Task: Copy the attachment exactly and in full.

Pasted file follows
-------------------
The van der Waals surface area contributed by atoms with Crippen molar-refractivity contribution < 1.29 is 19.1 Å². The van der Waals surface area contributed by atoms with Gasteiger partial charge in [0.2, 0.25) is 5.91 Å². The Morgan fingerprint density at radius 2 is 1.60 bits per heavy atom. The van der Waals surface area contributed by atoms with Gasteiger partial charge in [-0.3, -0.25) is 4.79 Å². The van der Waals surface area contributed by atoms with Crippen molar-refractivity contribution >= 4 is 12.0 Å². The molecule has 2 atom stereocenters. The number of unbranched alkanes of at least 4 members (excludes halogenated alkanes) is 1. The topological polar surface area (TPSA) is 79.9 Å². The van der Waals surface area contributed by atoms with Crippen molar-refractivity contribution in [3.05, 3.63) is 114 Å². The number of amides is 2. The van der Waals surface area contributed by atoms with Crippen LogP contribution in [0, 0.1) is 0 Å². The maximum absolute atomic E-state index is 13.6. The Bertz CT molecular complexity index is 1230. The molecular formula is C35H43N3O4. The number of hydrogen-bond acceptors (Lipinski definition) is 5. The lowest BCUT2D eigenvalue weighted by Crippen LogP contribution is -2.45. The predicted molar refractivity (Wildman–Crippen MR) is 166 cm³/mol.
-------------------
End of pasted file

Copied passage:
The van der Waals surface area contributed by atoms with Crippen molar-refractivity contribution < 1.29 is 19.1 Å². The van der Waals surface area contributed by atoms with Gasteiger partial charge in [0.2, 0.25) is 5.91 Å². The Morgan fingerprint density at radius 2 is 1.60 bits per heavy atom. The van der Waals surface area contributed by atoms with Gasteiger partial charge in [-0.3, -0.25) is 4.79 Å². The van der Waals surface area contributed by atoms with Crippen molar-refractivity contribution >= 4 is 12.0 Å². The molecule has 2 atom stereocenters. The number of unbranched alkanes of at least 4 members (excludes halogenated alkanes) is 1. The topological polar surface area (TPSA) is 79.9 Å². The van der Waals surface area contributed by atoms with Crippen molar-refractivity contribution in [3.05, 3.63) is 114 Å². The number of amides is 2. The van der Waals surface area contributed by atoms with Crippen LogP contribution in [0, 0.1) is 0 Å². The maximum absolute atomic E-state index is 13.6. The Bertz CT molecular complexity index is 1230. The molecular formula is C35H43N3O4. The number of hydrogen-bond acceptors (Lipinski definition) is 5. The lowest BCUT2D eigenvalue weighted by Crippen LogP contribution is -2.45. The predicted molar refractivity (Wildman–Crippen MR) is 166 cm³/mol.